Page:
Hormonal Disorders in Women

Hormonal Disorders

Many women live with symptoms everyday that are a sign of a hormonal imbalance.

These symptoms can include fatigue, depression, allergies, endometriosis, PMS, period disturbances and hair loss. The symptoms may be caused by many reasons, but the basic reason is there is an incorrect relationship between progesterone and estrogen levels in the body.

The number of female hormones produced can vary month to month. The production of the hormones is dependent on factors such as nutrition, weight, exercise, stress, ovulation and polycystic ovary syndrome. Hormonal imbalance can be caused by contraceptive pills, hormone replacement therapy, lifestyle-related factors, and external factors (such as pollution or incorrect administration of medication).

Moore for Women Health and Wellness Chicago OBGYN can help you assess your hormonal health and determine what type of hormonal imbalance you are experiencing (estrogen, progesterone or androgen imbalance). From there, we will work with you to find the right treatment for your condition. Many times, hormonal imbalance treatment is much simpler than many women have imagined.

Zika Virus: Everything Pregnant Women Should Know

If you’re pregnant—or trying to conceive—the Zika virus is probably a top-of-mind concern right now, and with good reason: This mosquito-borne virus is dominating headlines with its scary multi-country advance and potentially devastating consequences for pregnant women and their babies.

Zika surfaced just over a year ago in South America, and Brazil has been disproportionately affected, with thousands of babies suffering severe birth defects, including brain damage, in utero when their mothers contracted the virus. But it has now spread to more than three dozen countries and territories in the Americas, and has recently landed in the United States (although it’s important to note that these U.S. cases were brought by returning travelers from affected regions). According to the Centers for Disease Control and Prevention (CDC), 168 pregnant women in the US and the District of Columbia have been diagnosed with Zika and another 142 have been identified in the US territories, which includes the US Virgin Islands and Puerto Rico.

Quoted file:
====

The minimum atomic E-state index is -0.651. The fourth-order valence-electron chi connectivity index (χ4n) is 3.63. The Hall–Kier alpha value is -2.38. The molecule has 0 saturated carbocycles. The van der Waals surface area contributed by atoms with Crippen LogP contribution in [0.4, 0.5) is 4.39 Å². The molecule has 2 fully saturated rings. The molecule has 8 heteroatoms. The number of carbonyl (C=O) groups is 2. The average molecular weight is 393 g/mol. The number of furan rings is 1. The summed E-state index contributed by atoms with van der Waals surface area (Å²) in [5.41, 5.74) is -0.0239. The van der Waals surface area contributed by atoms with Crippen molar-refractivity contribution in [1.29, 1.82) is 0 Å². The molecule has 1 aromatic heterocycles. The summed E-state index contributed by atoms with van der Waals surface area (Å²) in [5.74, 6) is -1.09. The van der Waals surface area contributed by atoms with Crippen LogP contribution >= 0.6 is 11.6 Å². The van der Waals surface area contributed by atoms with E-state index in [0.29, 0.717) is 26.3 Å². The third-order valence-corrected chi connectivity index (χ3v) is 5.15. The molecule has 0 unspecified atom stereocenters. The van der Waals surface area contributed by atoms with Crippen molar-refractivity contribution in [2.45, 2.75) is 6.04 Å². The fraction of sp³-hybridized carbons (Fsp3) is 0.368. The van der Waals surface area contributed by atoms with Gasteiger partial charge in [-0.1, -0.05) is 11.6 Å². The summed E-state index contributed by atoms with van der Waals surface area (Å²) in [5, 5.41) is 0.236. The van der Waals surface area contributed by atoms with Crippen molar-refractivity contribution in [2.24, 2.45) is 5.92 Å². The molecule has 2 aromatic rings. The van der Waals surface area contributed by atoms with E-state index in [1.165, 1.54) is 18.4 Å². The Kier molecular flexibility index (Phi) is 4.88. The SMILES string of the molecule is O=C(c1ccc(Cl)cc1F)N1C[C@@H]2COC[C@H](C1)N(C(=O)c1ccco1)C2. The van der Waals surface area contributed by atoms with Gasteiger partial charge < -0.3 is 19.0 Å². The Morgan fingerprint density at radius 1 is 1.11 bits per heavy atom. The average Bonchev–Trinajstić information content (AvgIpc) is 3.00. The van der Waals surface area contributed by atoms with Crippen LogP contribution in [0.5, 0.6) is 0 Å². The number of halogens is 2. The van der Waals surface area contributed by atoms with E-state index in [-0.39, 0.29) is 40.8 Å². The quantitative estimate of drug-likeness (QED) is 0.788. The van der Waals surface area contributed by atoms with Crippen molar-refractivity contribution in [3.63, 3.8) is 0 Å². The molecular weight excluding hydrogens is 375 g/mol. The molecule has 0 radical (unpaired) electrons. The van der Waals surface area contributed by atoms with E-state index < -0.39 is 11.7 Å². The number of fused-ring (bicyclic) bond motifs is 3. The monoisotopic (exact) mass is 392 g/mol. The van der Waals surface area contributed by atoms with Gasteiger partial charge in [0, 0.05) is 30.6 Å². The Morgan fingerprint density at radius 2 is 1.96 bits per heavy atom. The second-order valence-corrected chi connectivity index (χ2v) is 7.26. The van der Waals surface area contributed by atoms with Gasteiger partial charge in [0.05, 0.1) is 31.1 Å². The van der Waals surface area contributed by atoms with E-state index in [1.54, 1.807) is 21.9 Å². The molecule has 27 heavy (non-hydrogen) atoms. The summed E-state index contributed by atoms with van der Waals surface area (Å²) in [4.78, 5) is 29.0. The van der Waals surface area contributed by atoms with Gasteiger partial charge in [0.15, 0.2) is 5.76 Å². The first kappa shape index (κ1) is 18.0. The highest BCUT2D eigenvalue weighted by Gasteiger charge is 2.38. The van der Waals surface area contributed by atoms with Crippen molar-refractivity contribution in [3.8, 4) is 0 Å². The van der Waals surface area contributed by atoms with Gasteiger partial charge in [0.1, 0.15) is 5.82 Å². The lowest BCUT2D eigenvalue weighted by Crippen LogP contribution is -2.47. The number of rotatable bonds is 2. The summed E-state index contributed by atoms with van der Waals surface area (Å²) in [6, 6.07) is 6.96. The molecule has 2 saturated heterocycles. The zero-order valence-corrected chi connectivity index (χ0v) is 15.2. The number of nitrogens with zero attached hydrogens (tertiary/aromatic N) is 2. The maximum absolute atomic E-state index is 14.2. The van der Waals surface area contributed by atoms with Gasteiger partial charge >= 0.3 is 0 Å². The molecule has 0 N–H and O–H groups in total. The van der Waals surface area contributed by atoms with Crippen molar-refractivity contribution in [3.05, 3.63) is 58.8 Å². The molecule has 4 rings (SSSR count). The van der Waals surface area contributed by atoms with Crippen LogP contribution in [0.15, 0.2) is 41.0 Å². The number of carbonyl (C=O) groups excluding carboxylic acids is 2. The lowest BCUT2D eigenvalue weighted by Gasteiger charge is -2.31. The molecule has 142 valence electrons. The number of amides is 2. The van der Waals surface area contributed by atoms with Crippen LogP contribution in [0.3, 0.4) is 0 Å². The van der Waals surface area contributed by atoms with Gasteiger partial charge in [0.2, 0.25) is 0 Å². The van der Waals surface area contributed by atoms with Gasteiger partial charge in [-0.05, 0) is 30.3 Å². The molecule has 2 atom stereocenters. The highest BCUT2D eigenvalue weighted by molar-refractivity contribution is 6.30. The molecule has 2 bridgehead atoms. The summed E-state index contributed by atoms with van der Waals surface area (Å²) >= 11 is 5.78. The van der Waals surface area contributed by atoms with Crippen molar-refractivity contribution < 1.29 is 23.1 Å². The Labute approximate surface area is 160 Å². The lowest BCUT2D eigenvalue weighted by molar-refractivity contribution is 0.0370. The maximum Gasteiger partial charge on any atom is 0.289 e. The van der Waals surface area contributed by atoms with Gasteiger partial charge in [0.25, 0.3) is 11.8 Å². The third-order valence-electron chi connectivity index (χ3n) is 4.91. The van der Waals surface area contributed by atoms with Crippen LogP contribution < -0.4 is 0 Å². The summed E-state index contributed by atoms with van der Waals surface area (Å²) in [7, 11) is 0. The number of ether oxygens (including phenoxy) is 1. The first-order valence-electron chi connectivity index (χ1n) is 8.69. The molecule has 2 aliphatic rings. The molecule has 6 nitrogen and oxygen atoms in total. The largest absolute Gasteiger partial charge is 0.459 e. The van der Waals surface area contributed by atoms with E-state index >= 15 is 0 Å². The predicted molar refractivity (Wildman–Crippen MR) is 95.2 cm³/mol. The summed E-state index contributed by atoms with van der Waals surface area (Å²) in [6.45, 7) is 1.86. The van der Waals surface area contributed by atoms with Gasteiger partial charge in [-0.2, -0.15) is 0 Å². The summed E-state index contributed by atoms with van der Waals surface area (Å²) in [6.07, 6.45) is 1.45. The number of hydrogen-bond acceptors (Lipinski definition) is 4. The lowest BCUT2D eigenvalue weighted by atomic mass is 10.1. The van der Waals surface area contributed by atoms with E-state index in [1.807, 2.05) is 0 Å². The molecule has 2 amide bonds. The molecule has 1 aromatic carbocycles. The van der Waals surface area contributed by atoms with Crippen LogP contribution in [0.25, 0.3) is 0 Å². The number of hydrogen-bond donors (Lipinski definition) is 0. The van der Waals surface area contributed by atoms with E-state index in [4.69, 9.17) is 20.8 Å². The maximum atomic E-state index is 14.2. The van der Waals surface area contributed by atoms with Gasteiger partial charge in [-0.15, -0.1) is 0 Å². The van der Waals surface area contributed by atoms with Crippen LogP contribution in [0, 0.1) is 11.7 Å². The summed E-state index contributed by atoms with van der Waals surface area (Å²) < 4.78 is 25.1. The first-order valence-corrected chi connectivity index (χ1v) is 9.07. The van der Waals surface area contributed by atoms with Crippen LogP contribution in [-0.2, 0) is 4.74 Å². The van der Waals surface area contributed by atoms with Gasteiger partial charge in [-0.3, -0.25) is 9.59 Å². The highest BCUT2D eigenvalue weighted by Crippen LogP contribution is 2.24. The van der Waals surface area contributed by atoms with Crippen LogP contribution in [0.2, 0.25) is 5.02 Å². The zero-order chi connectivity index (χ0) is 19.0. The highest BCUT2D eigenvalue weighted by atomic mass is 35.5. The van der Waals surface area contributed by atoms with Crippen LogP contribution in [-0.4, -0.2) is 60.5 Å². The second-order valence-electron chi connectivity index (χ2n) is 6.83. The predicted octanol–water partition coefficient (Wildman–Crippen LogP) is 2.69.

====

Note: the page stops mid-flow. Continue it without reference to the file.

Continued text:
Per the CDC, mosquitoes in the continental United States or Hawaii have not spread Zika. However, lab tests have confirmed Zika virus in travelers returning to the United States. These travelers have gotten the virus from mosquito bites and some non-travelers got Zika through sex with a traveler. Cases of local transmission have been confirmed in three US territories: Puerto Rico, the US Virgin Islands, and American Samoa.

The virus is likely to spread further, according to the World Health Organization (WHO), because the mosquito that transmits Zika is in all but two countries of the Americas, and the people in these regions lack immunity to the virus.

If you’re expecting (and frankly, even if you’re not), it’s crucial to arm yourself with information and up-to-date advice. This is what you need to know:

What is Zika virus?

The Zika virus is an insect-borne illness that can be primarily transmitted by infected Aedes mosquitoes, the same kind that carry dengue and yellow fever. The name comes from the Zika Forest in Uganda where monkeys with the virus were first found in 1947.

Why is it dangerous?

For the relatively few people who show signs of a Zika infection, the illness is often very mild. But in pregnant woman, the effects can be devastating, and can include pregnancy loss or a baby born with an abnormally small head and brain—a condition known as microcephaly, says Edward R.B. McCabe, M.D., Ph.D., Senior Vice President and Chief Medical Officer of the March of Dimes. Microcephaly may be associated with developmental delays, mental retardation, and seizures, and in some cases can be fatal.

Until recently, Zika virus had only been associated with significant risk to the fetus—it wasn’t established that the effects were actually caused by it. But now the news has changed and health officials can report a direct link between Zika and microcephaly. Still, there are many unknowns—including how likely it is that an infection in a pregnant woman will be passed on to her fetus; whether some fetuses are infected but don’t develop microcephaly; how often pregnancy loss may occur in expecting women with Zika virus; and whether pregnancy makes women more susceptible to the virus, says MarjorieTreadwell, M.D., director of the Fetal Diagnostic Center at the University of Michigan and a maternal and fetal medicine expert.